It is far easier to promise people a noble past than promise them a bright future. He filled his people with stories of heroic ancestors while he drained away their assets; while he razed sections of structural history to make way for new, ubiquitous bloc homes. Ceausescu’s reign ended after the Revolution, but Protochronism remained. A new band of protochronies rose from the ash, led by our wealthiest citizen: Dragan. During Dej’s Communism, Dragan had been exiled for his ties to the old Iron Guard fascists. But Dragan found foothold in Mr. Ceausescu’s regime, and profited off of its ethos. The sculpture opened to the public in 2004, and inscribed below it, the words: DECEBALUS REX DRAGAN FECIT— King Decebal, Made By Dragan. The piece is, as he wrote, “aimed at reminding Romanians over time how great and glorious their past had been, what were their place and role in world history, and what was the basis of the nation’s present and future.”4 Decebal was to be Dragan’s Mount Rushmore, and parallels drawn between the two are quite apt. Both attempt to whitewash the extant histories of their lands with chisel, dynamite and axe: Rushmore was carved from Six Grandfathers mountain in Dakota, robbed from the Lakota Sioux tribe; Decebal’s monument was built to rewrite the conquest of Dacia by the Roman Empire. [Note: and both of these regions, in response, gave the men who would scar their faces a hell of a time.]

On myth and mischief in the world of Romanian cultural politics, Boia put it best: “Michael the Brave did indeed unite the Romanians, not in 1600, but posthumously in 1918.”5 But the true genius of this mawkish siren’s song lies not in its message but in its matter. Stone is a guileless material, one we chose for its strength rather than its grace or beauty. We use stone so that the physical memories of our fathers will outlive our sons. Wood is a substance so mortal and composite, vital and rare it is utterly human. But wood splits and burns and so fails to conquer our childlike fear of death and immortal striving. And like wood, humans are delicate, betrayed by time and our decaying natural bodies. Even now, as I write, I can hear my aged voice grown hoarse from shouting: “Race straight past that coast! Soften some beeswax and stop your shipmates’ ears so none can hear.”6 As I shout, the stone face of this gargantuan monument takes on the patina time brings. The false past he denotes appears more authentic to each new generation that sails by him. As an art historian concerned with memorial sculpture, this idea sends chills through my spine. This country simply can’t afford to look away from the truth of its past, not for one moment.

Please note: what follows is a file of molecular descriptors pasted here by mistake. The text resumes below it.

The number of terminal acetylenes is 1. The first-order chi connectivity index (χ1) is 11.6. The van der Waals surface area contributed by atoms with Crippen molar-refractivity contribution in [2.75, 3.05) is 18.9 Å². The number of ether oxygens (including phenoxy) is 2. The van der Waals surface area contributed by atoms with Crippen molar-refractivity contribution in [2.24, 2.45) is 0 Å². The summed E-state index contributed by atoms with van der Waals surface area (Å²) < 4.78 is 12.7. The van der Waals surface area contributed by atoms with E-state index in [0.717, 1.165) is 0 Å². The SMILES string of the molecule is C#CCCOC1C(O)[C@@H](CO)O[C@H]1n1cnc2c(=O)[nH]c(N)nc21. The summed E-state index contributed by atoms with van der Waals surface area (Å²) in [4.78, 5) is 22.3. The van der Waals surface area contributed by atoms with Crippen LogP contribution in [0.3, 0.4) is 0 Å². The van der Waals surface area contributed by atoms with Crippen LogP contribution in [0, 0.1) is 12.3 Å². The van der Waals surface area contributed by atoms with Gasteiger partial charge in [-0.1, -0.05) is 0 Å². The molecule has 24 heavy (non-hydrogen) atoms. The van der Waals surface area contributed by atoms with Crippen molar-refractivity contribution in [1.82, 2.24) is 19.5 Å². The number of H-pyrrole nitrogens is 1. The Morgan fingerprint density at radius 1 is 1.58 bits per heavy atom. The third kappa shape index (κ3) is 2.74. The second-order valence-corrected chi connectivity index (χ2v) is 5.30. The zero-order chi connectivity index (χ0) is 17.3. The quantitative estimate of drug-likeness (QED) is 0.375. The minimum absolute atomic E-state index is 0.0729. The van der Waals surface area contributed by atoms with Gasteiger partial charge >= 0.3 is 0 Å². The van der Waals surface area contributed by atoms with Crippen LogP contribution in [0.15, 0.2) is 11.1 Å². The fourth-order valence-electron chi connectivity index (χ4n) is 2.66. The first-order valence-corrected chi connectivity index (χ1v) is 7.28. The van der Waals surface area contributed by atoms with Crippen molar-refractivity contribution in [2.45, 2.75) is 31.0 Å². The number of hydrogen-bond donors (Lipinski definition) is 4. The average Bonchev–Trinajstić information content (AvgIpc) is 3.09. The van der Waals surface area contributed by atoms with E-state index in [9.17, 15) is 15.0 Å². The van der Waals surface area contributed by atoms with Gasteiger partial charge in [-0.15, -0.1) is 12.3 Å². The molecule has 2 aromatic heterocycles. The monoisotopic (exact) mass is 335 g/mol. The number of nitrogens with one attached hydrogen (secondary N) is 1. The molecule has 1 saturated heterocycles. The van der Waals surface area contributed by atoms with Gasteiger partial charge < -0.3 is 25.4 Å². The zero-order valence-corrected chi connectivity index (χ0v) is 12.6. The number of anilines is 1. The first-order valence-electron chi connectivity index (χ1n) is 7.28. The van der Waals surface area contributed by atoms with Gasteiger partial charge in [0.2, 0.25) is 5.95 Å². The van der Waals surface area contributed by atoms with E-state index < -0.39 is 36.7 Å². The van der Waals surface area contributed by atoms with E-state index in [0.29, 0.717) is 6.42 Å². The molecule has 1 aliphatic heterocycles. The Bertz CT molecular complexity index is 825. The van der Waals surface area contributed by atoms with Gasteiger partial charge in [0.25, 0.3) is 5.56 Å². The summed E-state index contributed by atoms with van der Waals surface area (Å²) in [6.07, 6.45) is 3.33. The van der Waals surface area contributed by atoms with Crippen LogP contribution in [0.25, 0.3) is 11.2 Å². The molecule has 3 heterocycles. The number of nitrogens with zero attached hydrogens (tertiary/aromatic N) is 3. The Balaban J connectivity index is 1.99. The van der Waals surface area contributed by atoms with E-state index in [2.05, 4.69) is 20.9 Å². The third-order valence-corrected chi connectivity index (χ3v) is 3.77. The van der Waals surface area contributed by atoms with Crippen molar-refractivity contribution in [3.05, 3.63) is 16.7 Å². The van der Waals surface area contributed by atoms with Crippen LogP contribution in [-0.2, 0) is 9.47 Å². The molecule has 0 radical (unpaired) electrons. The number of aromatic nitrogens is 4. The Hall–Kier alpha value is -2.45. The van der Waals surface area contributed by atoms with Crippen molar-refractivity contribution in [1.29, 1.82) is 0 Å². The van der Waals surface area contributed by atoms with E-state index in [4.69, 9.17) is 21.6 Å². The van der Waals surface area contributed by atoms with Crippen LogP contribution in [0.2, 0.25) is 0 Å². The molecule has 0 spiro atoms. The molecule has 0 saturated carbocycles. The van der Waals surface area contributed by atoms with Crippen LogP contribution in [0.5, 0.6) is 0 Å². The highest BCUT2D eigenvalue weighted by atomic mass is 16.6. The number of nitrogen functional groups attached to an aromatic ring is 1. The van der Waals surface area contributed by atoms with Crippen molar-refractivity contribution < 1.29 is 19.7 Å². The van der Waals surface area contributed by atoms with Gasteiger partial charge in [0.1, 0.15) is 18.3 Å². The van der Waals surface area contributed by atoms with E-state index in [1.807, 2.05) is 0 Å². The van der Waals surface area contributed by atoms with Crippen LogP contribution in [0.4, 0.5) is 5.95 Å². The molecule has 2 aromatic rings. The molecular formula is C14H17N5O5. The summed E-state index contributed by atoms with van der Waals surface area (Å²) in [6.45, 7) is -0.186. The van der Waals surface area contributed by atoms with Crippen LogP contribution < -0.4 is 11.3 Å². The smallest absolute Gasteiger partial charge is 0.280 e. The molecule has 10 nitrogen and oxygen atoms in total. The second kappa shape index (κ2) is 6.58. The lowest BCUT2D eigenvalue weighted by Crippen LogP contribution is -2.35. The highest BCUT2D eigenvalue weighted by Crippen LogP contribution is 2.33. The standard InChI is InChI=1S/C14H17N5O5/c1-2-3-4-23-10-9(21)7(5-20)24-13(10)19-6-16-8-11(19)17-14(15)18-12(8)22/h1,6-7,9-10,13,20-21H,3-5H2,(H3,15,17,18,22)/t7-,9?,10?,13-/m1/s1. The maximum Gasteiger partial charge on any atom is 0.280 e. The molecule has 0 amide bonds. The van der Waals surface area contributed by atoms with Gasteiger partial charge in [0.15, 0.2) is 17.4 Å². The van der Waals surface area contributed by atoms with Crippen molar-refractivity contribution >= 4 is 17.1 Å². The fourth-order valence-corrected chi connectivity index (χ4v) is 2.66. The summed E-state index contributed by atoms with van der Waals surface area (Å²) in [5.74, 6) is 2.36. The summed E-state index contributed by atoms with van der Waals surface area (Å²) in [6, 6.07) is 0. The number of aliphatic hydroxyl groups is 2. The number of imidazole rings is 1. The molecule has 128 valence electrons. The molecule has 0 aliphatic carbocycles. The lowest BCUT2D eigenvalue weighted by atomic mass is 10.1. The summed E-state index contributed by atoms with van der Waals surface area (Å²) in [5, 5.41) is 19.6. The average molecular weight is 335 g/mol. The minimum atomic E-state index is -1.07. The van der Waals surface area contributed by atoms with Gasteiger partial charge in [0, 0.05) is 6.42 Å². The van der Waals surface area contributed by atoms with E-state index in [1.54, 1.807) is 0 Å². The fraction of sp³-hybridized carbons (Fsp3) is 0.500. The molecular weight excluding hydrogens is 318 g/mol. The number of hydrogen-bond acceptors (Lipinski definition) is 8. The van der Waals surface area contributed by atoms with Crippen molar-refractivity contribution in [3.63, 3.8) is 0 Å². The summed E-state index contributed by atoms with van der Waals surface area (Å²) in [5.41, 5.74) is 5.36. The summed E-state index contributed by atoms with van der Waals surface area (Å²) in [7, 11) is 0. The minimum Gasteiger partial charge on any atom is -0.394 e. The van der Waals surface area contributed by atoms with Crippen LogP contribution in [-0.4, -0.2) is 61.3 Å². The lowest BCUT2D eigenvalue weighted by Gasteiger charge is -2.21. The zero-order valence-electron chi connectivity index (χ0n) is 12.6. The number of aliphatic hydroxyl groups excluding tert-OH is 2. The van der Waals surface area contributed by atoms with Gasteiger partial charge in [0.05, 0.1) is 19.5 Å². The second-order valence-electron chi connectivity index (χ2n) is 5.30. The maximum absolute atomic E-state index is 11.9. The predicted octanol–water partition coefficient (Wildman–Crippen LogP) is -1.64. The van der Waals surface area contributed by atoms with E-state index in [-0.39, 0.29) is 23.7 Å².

Yet there is one thought that consoles me, one small hope to wish for, though I may well be dead by then. During its construction, the sculptors ran into problems with Decebal’s enormous rock nose. Noses have always been, at this scale, famously delicate; just ask the Great Sphinx of Giza. Though they share similar densities, limestone lacks the compressed strength of Mt. Rushmore’s tough granite. Finding the limestone too porous to hold the nose, the sculptors patched it with concrete and rebar. This technique of sculpting, while surely practical, is dodgy and not quite archival, really. The concrete adds pressure to the stone, creating hairline cracks into which foul weather can seep. One day the gigantic nose of our Dacian king will sheer off, collapsing into the river. In murky brown waters, we’ll find it, sunk like the relics of Trajan’s Bridge and Ada Kaleh. Then the King Decebal, noseless, will be transformed forever, more of a sphinx than a siren. And those who pass through the Iron Gates of Istros will hear not answers but questions in their ears.


Dr. Igor Gyalakuthy is a professor emeritus at the Universitatea Nationala de Arte in Bucharest. In 1993, he received the national medal for achievement in the field of art history. He lives in Cluj- Napoca with his Lakeland terrier Bausa.

1 Lucian Boia, Istorie şi mit în conştiinţa românească (Bucharest: Humanitas, 1997), 26.
2 Katherine Verdery, National Ideology under Socialism. Identity and Cultural Politics in Ceaușescu’s Romania (Oakland, CA: University of California Press, 1991), 206.
3 Boia, Istorie şi mit în conştiinţa românească, 52.
4 See
5 Boia, Istorie şi mit în conştiinţa românească, xxx.
6 Homer, The Odyssey, trans. Robert Fagles (New York: Penguin Books, 1996), 198.